Human Brain 3D map

Scientists create a highly detailed 3D reconstruction of a human brain.

Neuroanatomists have long aspired to create a complete atlas of the human brain. Noninvasive imaging techniques such as magnetic resonance imaging (MRI) allow scientists to study the human brain while it is still alive, but they only reveal limited anatomical detail. Using microscopy on brains from deceased donors, a higher degree of detail can be acquired, with an emphasis on minute brain regions imaged in 2D. Now, a team led by UvA scientists has combined MRI and microscopy to create 3D images of two whole brains with hitherto unrivaled resolution. The results of their research were published in the journal Science Advances.

Over the course of five years, the UvA team collaborated with researchers from the Max Planck Institute in Leipzig to create a bridge between ultra-high field MRI and microscopy methodologies to generate brain images. Two human brains were donated to research and put through an MRI scanner for 21 hours before being inspected under a microscope. The MRIs were then merged with the microscope slides, yielding brain images with a 200mm (0.2mm) degree of detail that could be explored.

Virtual brain dissections

“We are excited about all the possibilities this can open up for the field. Instructors, for example, can use the datasets for neuroanatomy trainings or virtual dissections. And being able to compare MRI results with individual proteins visualized using microscopy will give researchers more insight into poorly understood MRI observations, as well as providing more anatomical detail on small brain structures.”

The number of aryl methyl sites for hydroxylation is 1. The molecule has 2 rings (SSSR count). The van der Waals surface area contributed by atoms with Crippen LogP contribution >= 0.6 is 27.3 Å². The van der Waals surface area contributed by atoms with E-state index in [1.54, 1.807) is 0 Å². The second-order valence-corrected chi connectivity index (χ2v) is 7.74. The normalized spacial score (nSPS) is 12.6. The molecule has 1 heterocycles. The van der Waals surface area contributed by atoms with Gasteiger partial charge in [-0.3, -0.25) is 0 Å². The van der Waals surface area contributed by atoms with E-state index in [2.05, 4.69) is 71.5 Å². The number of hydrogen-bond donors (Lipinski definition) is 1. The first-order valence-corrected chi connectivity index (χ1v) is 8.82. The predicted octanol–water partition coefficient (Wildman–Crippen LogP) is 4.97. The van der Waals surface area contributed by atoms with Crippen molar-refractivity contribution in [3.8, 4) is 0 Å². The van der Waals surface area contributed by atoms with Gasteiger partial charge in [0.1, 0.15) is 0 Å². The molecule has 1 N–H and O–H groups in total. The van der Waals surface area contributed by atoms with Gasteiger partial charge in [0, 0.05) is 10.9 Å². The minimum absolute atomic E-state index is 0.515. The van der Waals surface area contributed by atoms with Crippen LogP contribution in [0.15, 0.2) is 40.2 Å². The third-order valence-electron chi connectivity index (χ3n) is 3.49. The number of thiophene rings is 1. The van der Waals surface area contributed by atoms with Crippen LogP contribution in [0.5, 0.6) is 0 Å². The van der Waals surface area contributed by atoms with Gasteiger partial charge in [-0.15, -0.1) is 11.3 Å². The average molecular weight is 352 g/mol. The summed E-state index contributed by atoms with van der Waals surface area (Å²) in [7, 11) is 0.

Team member Anneke Alkemade

The researchers used a 7 Tesla MRI machine with an ultra-high field magnet, which is more powerful than the MRI systems commonly used in hospitals. The researchers designed the MRI software specifically for these trials to account for the differences between living and preserved tissue. Each segment of tissue was photographed individually during cutting so that it could be used to digitally correct tissue distortion in microscope sections later. Individual brain sections were placed on custom-built laboratory equipment and processed on specifically purchased glass slides.

The researchers built new algorithms to account for tissue deformation caused by cutting and microscopy processing after digitizing the individual microscopy slides. The researchers were finally able to produce entire reconstructions of two individual brains after weeks of nonstop calculations.

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